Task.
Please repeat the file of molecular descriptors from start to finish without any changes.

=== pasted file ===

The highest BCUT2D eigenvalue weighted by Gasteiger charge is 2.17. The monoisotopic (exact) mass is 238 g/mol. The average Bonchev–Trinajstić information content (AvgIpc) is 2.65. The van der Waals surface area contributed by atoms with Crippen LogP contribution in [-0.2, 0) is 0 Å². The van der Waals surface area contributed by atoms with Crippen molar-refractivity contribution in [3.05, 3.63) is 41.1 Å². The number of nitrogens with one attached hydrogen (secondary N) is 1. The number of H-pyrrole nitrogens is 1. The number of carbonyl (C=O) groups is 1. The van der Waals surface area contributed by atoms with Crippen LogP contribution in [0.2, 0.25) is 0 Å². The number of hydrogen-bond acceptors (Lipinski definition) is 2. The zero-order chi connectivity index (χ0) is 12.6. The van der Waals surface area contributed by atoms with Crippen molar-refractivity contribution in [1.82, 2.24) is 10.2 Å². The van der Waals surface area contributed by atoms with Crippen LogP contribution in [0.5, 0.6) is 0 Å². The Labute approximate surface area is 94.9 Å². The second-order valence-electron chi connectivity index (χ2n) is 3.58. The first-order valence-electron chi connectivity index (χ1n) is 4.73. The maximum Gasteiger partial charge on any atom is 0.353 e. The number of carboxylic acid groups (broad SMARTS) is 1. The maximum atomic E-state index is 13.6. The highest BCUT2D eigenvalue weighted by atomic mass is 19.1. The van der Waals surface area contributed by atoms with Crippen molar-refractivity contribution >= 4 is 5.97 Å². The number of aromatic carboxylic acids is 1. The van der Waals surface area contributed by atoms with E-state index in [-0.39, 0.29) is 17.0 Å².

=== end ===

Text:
The highest BCUT2D eigenvalue weighted by Gasteiger charge is 2.17. The monoisotopic (exact) mass is 238 g/mol. The average Bonchev–Trinajstić information content (AvgIpc) is 2.65. The van der Waals surface area contributed by atoms with Crippen LogP contribution in [-0.2, 0) is 0 Å². The van der Waals surface area contributed by atoms with Crippen molar-refractivity contribution in [3.05, 3.63) is 41.1 Å². The number of nitrogens with one attached hydrogen (secondary N) is 1. The number of H-pyrrole nitrogens is 1. The number of carbonyl (C=O) groups is 1. The van der Waals surface area contributed by atoms with Crippen LogP contribution in [0.2, 0.25) is 0 Å². The number of hydrogen-bond acceptors (Lipinski definition) is 2. The zero-order chi connectivity index (χ0) is 12.6. The van der Waals surface area contributed by atoms with Crippen molar-refractivity contribution in [1.82, 2.24) is 10.2 Å². The van der Waals surface area contributed by atoms with Crippen LogP contribution in [0.5, 0.6) is 0 Å². The Labute approximate surface area is 94.9 Å². The second-order valence-electron chi connectivity index (χ2n) is 3.58. The first-order valence-electron chi connectivity index (χ1n) is 4.73. The maximum Gasteiger partial charge on any atom is 0.353 e. The number of carboxylic acid groups (broad SMARTS) is 1. The maximum atomic E-state index is 13.6. The highest BCUT2D eigenvalue weighted by atomic mass is 19.1. The van der Waals surface area contributed by atoms with Crippen molar-refractivity contribution >= 4 is 5.97 Å². The number of aromatic carboxylic acids is 1. The van der Waals surface area contributed by atoms with E-state index in [-0.39, 0.29) is 17.0 Å².